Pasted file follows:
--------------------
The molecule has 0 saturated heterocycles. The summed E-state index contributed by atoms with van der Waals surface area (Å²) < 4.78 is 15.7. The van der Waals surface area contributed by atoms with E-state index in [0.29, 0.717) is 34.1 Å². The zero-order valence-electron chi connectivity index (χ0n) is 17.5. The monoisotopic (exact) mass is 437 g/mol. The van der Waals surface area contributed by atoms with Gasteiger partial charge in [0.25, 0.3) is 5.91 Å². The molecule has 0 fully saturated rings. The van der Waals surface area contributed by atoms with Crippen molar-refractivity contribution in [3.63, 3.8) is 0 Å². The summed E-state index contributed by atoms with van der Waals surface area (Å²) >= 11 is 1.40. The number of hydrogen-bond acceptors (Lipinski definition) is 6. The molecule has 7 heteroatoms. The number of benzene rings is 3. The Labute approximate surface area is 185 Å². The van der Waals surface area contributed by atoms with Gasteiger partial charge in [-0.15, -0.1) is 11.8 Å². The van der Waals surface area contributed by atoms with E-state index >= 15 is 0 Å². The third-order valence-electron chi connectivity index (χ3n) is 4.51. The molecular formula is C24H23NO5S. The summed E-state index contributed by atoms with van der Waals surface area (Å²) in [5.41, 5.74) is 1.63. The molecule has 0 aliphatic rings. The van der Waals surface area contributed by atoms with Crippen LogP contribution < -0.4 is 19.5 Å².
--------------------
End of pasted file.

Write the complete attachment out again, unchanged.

The molecule has 0 saturated heterocycles. The summed E-state index contributed by atoms with van der Waals surface area (Å²) < 4.78 is 15.7. The van der Waals surface area contributed by atoms with E-state index in [0.29, 0.717) is 34.1 Å². The zero-order valence-electron chi connectivity index (χ0n) is 17.5. The monoisotopic (exact) mass is 437 g/mol. The van der Waals surface area contributed by atoms with Gasteiger partial charge in [0.25, 0.3) is 5.91 Å². The molecule has 0 fully saturated rings. The van der Waals surface area contributed by atoms with Crippen molar-refractivity contribution in [3.63, 3.8) is 0 Å². The summed E-state index contributed by atoms with van der Waals surface area (Å²) >= 11 is 1.40. The number of hydrogen-bond acceptors (Lipinski definition) is 6. The molecule has 7 heteroatoms. The number of benzene rings is 3. The Labute approximate surface area is 185 Å². The van der Waals surface area contributed by atoms with Gasteiger partial charge in [-0.15, -0.1) is 11.8 Å². The van der Waals surface area contributed by atoms with E-state index >= 15 is 0 Å². The third-order valence-electron chi connectivity index (χ3n) is 4.51. The molecular formula is C24H23NO5S. The summed E-state index contributed by atoms with van der Waals surface area (Å²) in [5.41, 5.74) is 1.63. The molecule has 0 aliphatic rings. The van der Waals surface area contributed by atoms with Crippen LogP contribution < -0.4 is 19.5 Å².